There are, of course, many different reasons why building a better mouse-trap is only the first of many steps on the road to financial freedom. There is no guarantee of financial success given by any patent office in the world. This is true even if you have a strong patent that covers a great product that enjoys robust consumer demand. Unfortunately, many inventors operate under the misunderstanding that getting a patent is like owning Boardwalk and Park Place in the popular board game “Monopoly.” The truth is that turning an invention into cash is much more complicated than simply placing hotels on Boardwalk and Park Place. Yes, you must have a patent, but you need to treat inventing as a business.
Among the many truths missed by most inventors and entrepreneurs is the fact that it is frequently better to have a weak patent and the financial ability to enforce the patent than it is to have a strong patent and no ability to enforce the patent. In the United States, for example, a 2003 survey of the American Intellectual Property Lawyers Association finds that the average cost of bringing a patent litigation is almost $2 million. How then is the individual inventor or small business owner supposed to be able to meaningfully exploit the rewards offered by the patent system? The answer is that the small players in the game of “patentopoly” frequently see their inventions infringed and find no real recourse available because they cannot afford to even consider undertaking the financial burden that is a patent litigation.
Increasingly inventors and small businesses are seeking representation in patent litigation on a contingency basis. While still relatively rare, more firms seem to be at least considering such representation, including a new advertiser to IPWatchdog.com — IP-Contingency-Lawyer.com, which is the website of Attorney Tara Williams from the Law Offices of James Scott Farrin. Of course, in order to justify the investment of time and energy, lawyers who undertake such contingency representation must only take those cases where there are strong facts, a solid patent and an infringer who can afford to pay patent damages. The rise of contingency representation in patent litigation is becoming the great equalizer, and does provide independent inventors and small businesses with a powerful option to enforce their patent rights. If you have a patent and believe it is being infringed you should at least talk to someone like Attorney Williams to see if you do have a case. Having patent litigators on your side who get paid only if you prevail makes for a very formidable team behind you.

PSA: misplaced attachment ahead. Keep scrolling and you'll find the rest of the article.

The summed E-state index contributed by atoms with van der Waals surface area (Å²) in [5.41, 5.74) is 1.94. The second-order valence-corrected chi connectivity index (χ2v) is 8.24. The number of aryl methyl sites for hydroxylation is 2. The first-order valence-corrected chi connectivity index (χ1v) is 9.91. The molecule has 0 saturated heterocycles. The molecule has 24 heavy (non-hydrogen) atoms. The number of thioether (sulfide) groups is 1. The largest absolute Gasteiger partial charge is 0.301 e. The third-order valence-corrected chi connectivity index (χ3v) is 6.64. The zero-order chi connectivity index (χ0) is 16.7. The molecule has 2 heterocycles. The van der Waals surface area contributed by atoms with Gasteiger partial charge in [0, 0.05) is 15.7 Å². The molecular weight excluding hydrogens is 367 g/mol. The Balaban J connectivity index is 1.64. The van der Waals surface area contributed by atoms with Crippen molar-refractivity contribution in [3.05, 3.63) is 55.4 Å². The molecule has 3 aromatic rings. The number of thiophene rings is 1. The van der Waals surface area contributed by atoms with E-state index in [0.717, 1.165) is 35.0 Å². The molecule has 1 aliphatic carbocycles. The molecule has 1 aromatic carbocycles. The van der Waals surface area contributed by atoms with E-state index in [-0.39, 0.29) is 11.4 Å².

Another mistake many inventors make is in believing that just because an inventor has been granted a patent does not mean that there will be a market for the patent product. This is similar in ways to the believe that a patent creates a monopoly, which was discussed briefly above. The truth is that without a market there can be no monopoly, and without a market or reasonable expectation that market demand can be created it probably doesn’t make sense to proceed from the invention stage into the patent process.
The patent only gives the patent owner the right to exclude others from making, using, selling and importing. A patent carries with it no expectation for market success. Granted, if the product does have a market a patent can be a significant barrier to entry that insulates the patent owner from competition, but a patent in and of itself does not guarantee business success. A patent only dangles the opportunity to achieve monopoly profits. This is due to the exclusive nature of the right and the ability to be the only player in the market. Again, a market is necessary, which means a product that people are willing to pay for is a pre-requisite. In the absence of a product that people want, and the business acument to capitalize on a market opportunity, a patent will not result in riches.